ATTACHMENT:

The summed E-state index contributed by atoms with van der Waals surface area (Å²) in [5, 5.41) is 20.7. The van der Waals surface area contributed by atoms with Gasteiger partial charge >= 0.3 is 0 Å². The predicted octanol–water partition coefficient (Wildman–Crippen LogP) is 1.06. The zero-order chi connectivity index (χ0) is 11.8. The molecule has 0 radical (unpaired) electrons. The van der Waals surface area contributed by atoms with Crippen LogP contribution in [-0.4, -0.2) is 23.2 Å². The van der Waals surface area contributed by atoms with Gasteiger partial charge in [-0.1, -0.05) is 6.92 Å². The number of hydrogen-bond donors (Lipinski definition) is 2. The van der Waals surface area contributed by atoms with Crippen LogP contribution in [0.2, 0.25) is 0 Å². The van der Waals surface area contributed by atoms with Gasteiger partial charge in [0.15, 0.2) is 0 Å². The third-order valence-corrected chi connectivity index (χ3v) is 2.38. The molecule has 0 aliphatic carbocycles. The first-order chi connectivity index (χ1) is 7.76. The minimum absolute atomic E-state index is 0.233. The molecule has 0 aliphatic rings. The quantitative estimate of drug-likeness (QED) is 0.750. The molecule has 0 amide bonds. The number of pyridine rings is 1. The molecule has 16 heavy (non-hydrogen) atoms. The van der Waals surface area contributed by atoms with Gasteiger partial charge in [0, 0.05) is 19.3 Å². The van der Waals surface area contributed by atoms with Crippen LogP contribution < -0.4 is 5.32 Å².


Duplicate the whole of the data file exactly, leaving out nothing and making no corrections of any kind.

The summed E-state index contributed by atoms with van der Waals surface area (Å²) in [5, 5.41) is 20.7. The van der Waals surface area contributed by atoms with Gasteiger partial charge >= 0.3 is 0 Å². The predicted octanol–water partition coefficient (Wildman–Crippen LogP) is 1.06. The zero-order chi connectivity index (χ0) is 11.8. The molecule has 0 radical (unpaired) electrons. The van der Waals surface area contributed by atoms with Crippen LogP contribution in [-0.4, -0.2) is 23.2 Å². The van der Waals surface area contributed by atoms with Gasteiger partial charge in [-0.1, -0.05) is 6.92 Å². The number of hydrogen-bond donors (Lipinski definition) is 2. The van der Waals surface area contributed by atoms with Crippen LogP contribution in [0.2, 0.25) is 0 Å². The van der Waals surface area contributed by atoms with Gasteiger partial charge in [0.15, 0.2) is 0 Å². The third-order valence-corrected chi connectivity index (χ3v) is 2.38. The molecule has 0 aliphatic carbocycles. The first-order chi connectivity index (χ1) is 7.76. The minimum absolute atomic E-state index is 0.233. The molecule has 0 aliphatic rings. The quantitative estimate of drug-likeness (QED) is 0.750. The molecule has 0 amide bonds. The number of pyridine rings is 1. The molecule has 16 heavy (non-hydrogen) atoms. The van der Waals surface area contributed by atoms with Gasteiger partial charge in [0, 0.05) is 19.3 Å². The van der Waals surface area contributed by atoms with Crippen LogP contribution < -0.4 is 5.32 Å².